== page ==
What are your favorite venues to play? How about places to see and find art in town? Favorite restaurants or places to hang out when home?

I really love playing at Valley Bar. The sound is good and a bunch of friends work there so it always feels comfortable. I’m definitely either at Gracie’s or Lost Leaf on any given night. Lola is probably my favorite coffee spot to post up at. I like to take myself out on dates to Cibo or Gallo Blanco or Welcome Diner. And I hit up La Frontera for tacos as often as possible. I also just like walking or biking downtown. Sometimes on a weekend night I’ll walk aimlessly around downtown for hours. But probably still end up at Lost Leaf for last call.

What are your thoughts about the current state of the music scene here?

I’m really excited for Phoenix, I think it’s in a really good place. There’s a lot going on that spans between a generation of veteran Phoenix musicians and young newcomers, and I believe we’re very lucky in that our scene is more supportive, collaborative and familial than it is competitive or cutthroat. I’ve been stoked to see some diversity and more opportunity in when and where music can be seen, especially after hours. And also, shout out to communities like the Tempe house show scene and DIY all-ages spaces, most notably The Trunk Space, for fighting through adversity and providing places for all kinds of music and art to thrive. I don’t think we’d have half of what we have if it wasn’t for their hard work and perseverance.

On the subject of tunes, how you got into playing music? First instrument, first band?

I took piano lessons when I was young, about eight. I did that for a year or two. My grandparents had a field recorder and I’d sing melodies into it as early as then. I remember the first song I ever wrote was a girl power anthem inspired by the Spice Girls and Dream. I tried to start a band with some elementary school friends. It definitely didn’t happen. I just always had music in my head. I was writing a lot on piano back then as well. I sang in an adult Catholic church choir quite young and learned a lot about how to use my voice there. I got kicked out of a punk band in middle school for being a girl. I was in a band in high school for a few years. Then Finding Grampa’s Monsters was the first band I played in that reached the Phoenix scene. I was playing accordion, autoharp and glockenspiel. When I moved back from Omaha in 2011, I started Where Are All the Buffalo? That project took many shapes and names over the past few years.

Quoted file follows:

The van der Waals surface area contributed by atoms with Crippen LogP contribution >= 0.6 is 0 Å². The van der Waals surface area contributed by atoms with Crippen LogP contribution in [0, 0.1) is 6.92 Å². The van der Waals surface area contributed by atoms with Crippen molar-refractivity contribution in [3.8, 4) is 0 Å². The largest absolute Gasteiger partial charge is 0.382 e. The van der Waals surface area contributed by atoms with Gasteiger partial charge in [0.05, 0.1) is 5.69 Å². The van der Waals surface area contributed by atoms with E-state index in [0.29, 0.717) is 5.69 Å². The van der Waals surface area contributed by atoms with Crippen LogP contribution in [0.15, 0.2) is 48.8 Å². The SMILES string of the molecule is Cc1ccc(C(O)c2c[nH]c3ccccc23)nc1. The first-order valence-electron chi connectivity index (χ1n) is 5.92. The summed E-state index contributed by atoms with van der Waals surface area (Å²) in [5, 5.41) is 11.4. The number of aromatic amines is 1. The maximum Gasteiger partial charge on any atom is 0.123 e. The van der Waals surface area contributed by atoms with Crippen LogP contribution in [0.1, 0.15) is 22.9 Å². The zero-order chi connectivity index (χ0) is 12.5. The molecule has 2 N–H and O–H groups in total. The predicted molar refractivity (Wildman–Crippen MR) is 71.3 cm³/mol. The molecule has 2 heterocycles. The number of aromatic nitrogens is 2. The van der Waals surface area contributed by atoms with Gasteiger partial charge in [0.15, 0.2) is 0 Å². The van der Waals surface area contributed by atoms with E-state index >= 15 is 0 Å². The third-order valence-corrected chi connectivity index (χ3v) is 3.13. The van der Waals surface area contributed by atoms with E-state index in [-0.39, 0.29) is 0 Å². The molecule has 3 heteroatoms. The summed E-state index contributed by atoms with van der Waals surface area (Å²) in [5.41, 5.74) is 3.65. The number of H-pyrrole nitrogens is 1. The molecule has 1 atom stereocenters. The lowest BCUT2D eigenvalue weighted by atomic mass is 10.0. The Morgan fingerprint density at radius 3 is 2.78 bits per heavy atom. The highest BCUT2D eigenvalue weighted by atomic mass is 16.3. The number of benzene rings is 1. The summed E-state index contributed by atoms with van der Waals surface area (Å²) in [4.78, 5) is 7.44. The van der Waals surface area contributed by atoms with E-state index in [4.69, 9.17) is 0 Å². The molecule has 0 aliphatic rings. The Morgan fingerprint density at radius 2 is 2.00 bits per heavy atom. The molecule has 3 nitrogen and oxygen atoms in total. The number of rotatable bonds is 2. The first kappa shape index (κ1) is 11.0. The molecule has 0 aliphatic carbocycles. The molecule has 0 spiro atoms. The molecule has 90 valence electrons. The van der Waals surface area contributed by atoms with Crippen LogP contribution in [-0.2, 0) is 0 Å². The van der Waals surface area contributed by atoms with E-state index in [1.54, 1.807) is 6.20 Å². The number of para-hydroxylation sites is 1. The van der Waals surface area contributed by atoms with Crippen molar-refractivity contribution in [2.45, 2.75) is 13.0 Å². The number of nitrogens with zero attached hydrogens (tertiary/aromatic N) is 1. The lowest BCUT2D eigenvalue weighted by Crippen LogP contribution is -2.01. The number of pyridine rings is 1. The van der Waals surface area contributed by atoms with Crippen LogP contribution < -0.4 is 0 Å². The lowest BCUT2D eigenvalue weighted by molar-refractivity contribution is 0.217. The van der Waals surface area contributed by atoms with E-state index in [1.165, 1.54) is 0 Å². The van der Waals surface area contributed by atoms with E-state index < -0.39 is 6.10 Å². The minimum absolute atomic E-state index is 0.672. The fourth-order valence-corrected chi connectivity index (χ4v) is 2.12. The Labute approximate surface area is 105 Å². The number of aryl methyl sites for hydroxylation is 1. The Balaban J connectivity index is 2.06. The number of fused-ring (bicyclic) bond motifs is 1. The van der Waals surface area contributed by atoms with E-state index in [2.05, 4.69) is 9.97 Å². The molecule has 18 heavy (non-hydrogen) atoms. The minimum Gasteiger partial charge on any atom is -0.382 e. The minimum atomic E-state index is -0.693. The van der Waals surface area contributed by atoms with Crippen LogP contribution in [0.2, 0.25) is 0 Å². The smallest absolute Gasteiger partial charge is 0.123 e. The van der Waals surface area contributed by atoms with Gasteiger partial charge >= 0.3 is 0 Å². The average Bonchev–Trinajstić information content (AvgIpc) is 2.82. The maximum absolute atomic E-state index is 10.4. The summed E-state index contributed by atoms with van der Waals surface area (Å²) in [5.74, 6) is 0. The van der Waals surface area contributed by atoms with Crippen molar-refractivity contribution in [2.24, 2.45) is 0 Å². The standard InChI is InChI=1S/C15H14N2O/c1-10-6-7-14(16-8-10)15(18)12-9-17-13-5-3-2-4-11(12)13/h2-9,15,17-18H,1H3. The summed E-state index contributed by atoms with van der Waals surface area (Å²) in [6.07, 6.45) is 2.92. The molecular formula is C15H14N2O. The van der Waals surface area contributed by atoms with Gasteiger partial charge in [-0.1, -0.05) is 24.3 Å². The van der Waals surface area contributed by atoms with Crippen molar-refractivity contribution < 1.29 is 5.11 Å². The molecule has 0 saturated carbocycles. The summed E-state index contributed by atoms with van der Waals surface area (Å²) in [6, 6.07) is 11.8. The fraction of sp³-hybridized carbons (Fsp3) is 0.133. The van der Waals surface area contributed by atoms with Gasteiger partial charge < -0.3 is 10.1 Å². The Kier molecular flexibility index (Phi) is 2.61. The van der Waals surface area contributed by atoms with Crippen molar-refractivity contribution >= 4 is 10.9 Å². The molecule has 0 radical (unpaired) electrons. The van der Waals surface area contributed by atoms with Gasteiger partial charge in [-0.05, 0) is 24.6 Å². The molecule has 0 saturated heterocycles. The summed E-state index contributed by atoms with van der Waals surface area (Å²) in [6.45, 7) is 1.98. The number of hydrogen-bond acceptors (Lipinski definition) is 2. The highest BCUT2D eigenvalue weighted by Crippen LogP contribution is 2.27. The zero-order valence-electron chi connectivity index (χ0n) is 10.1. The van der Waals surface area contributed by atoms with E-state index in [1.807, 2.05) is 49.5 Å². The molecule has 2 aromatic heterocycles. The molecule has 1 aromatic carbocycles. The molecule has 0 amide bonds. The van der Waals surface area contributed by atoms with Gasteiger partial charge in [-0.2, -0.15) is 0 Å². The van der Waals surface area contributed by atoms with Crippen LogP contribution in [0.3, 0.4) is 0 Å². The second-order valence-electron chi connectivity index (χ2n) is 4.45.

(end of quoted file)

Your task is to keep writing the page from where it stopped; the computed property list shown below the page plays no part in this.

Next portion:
koleżanka photo by Alejandra Lara

How would you describe koleżanka? What are your goals with the project?

I would characterize koleżanka as dream pop, I guess. Trying to lock down a genre feels so convoluted. I like to explore a lot of space and texture in this project. It was also the first time I was writing guitar, so a lot of the music served as a learning platform. My only goal with koleżanka is to have a outlet to continue learning and to challenge myself while creating.

What do you look for in collaborators?

Previous to this year, it was rare that I found myself writing with others. Most of the music I’ve made has been composed on my own. But lately I’ve been working more with my bandmates to write our songs, and it’s been rewarding. With collaboration, like in any relationship, one must be humble enough to pull back while being comfortable enough to lean in. Communication is key. I think the one thing I have no patience for is a big ego. My bandmates, Arkie and Winter, are exceptional musicians with brilliant ideas. But our objective is never to outshine one another. We work as a team, and I could have it no other way. Having Gabi join feels so natural. They are all great communicators with great ideas. I’ve surrounded myself with a ton of like-minded musicians and artists who believe in others’ work as much as their own. We all work to uplift each other.

What can people here in Phoenix see/hear you doing in the near future?

When I get back from this tour I’d like to jump right into recording some new material. I’m also excited to get our live set together, as Arkie transitions to live drums and Gabi hops on bass.

I guess it’s prudent to mention that I’m moving to New York City this fall, so I’m going to try and enjoy my time in Phoenix, play some shows and get something released before I head Eastward.


Photo by Alejandra Lara